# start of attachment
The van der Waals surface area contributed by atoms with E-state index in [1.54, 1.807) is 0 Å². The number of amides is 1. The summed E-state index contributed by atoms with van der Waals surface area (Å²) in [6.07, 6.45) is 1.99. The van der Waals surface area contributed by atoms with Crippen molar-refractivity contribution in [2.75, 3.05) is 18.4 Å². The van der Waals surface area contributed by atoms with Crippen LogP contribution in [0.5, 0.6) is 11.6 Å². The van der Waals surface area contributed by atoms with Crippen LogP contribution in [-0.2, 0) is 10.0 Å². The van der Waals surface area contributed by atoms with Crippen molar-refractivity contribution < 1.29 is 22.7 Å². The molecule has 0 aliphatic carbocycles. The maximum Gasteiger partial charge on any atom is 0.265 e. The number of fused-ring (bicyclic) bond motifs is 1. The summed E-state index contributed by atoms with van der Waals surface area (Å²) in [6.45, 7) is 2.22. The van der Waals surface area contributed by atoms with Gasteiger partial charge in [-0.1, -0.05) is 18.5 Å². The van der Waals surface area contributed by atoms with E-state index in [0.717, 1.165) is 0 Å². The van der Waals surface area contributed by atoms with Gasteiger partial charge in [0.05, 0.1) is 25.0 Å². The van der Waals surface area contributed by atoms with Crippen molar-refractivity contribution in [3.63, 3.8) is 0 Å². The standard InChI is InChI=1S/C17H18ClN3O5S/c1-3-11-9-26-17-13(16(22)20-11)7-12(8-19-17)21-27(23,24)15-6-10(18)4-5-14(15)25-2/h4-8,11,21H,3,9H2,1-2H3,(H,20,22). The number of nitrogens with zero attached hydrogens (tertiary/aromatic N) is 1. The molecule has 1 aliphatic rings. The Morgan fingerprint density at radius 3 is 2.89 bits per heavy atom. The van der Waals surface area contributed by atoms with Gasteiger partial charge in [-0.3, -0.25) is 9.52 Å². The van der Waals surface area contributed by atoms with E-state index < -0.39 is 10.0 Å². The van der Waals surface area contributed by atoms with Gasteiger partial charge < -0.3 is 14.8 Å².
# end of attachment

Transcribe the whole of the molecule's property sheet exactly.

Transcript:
The van der Waals surface area contributed by atoms with E-state index in [1.54, 1.807) is 0 Å². The number of amides is 1. The summed E-state index contributed by atoms with van der Waals surface area (Å²) in [6.07, 6.45) is 1.99. The van der Waals surface area contributed by atoms with Crippen molar-refractivity contribution in [2.75, 3.05) is 18.4 Å². The van der Waals surface area contributed by atoms with Crippen LogP contribution in [0.5, 0.6) is 11.6 Å². The van der Waals surface area contributed by atoms with Crippen LogP contribution in [-0.2, 0) is 10.0 Å². The van der Waals surface area contributed by atoms with Crippen molar-refractivity contribution < 1.29 is 22.7 Å². The molecule has 0 aliphatic carbocycles. The maximum Gasteiger partial charge on any atom is 0.265 e. The number of fused-ring (bicyclic) bond motifs is 1. The summed E-state index contributed by atoms with van der Waals surface area (Å²) in [6.45, 7) is 2.22. The van der Waals surface area contributed by atoms with Gasteiger partial charge in [-0.1, -0.05) is 18.5 Å². The van der Waals surface area contributed by atoms with E-state index in [0.717, 1.165) is 0 Å². The van der Waals surface area contributed by atoms with Gasteiger partial charge in [0.05, 0.1) is 25.0 Å². The van der Waals surface area contributed by atoms with Crippen molar-refractivity contribution in [3.63, 3.8) is 0 Å². The standard InChI is InChI=1S/C17H18ClN3O5S/c1-3-11-9-26-17-13(16(22)20-11)7-12(8-19-17)21-27(23,24)15-6-10(18)4-5-14(15)25-2/h4-8,11,21H,3,9H2,1-2H3,(H,20,22). The number of nitrogens with zero attached hydrogens (tertiary/aromatic N) is 1. The molecule has 1 aliphatic rings. The Morgan fingerprint density at radius 3 is 2.89 bits per heavy atom. The van der Waals surface area contributed by atoms with Gasteiger partial charge in [-0.3, -0.25) is 9.52 Å². The van der Waals surface area contributed by atoms with E-state index < -0.39 is 10.0 Å². The van der Waals surface area contributed by atoms with Gasteiger partial charge < -0.3 is 14.8 Å².